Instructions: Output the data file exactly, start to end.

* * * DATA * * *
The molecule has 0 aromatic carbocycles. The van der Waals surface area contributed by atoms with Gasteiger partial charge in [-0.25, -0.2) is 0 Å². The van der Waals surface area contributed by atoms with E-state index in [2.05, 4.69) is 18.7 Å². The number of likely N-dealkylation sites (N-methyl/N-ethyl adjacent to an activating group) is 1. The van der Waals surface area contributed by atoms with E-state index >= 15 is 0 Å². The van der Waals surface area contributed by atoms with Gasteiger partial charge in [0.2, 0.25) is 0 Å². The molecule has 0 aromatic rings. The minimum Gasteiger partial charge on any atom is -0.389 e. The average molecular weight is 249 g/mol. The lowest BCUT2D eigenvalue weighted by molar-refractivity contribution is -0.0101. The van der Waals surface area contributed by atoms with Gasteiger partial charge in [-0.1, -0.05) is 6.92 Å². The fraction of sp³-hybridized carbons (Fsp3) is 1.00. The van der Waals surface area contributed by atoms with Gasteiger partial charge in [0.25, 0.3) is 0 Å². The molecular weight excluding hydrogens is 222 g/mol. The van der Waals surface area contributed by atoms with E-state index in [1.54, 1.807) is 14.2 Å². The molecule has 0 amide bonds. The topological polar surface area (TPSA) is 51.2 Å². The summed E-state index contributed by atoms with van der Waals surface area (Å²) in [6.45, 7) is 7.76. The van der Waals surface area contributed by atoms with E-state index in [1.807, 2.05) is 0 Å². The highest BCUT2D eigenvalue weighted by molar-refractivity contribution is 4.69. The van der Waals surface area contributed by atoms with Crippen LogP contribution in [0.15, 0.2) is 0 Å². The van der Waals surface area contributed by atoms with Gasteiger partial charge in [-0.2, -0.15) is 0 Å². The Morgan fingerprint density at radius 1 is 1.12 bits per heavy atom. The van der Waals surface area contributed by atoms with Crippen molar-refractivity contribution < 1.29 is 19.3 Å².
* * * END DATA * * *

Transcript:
The molecule has 0 aromatic carbocycles. The van der Waals surface area contributed by atoms with Gasteiger partial charge in [-0.25, -0.2) is 0 Å². The van der Waals surface area contributed by atoms with E-state index in [2.05, 4.69) is 18.7 Å². The number of likely N-dealkylation sites (N-methyl/N-ethyl adjacent to an activating group) is 1. The van der Waals surface area contributed by atoms with E-state index >= 15 is 0 Å². The van der Waals surface area contributed by atoms with Gasteiger partial charge in [0.2, 0.25) is 0 Å². The molecule has 0 aromatic rings. The minimum Gasteiger partial charge on any atom is -0.389 e. The average molecular weight is 249 g/mol. The lowest BCUT2D eigenvalue weighted by molar-refractivity contribution is -0.0101. The van der Waals surface area contributed by atoms with Gasteiger partial charge in [-0.1, -0.05) is 6.92 Å². The fraction of sp³-hybridized carbons (Fsp3) is 1.00. The van der Waals surface area contributed by atoms with Gasteiger partial charge in [0.25, 0.3) is 0 Å². The molecular weight excluding hydrogens is 222 g/mol. The van der Waals surface area contributed by atoms with E-state index in [1.54, 1.807) is 14.2 Å². The molecule has 0 amide bonds. The topological polar surface area (TPSA) is 51.2 Å². The summed E-state index contributed by atoms with van der Waals surface area (Å²) in [6.45, 7) is 7.76. The van der Waals surface area contributed by atoms with E-state index in [1.807, 2.05) is 0 Å². The highest BCUT2D eigenvalue weighted by molar-refractivity contribution is 4.69. The van der Waals surface area contributed by atoms with Crippen LogP contribution in [0.15, 0.2) is 0 Å². The van der Waals surface area contributed by atoms with Gasteiger partial charge in [-0.2, -0.15) is 0 Å². The Morgan fingerprint density at radius 1 is 1.12 bits per heavy atom. The van der Waals surface area contributed by atoms with Crippen molar-refractivity contribution < 1.29 is 19.3 Å².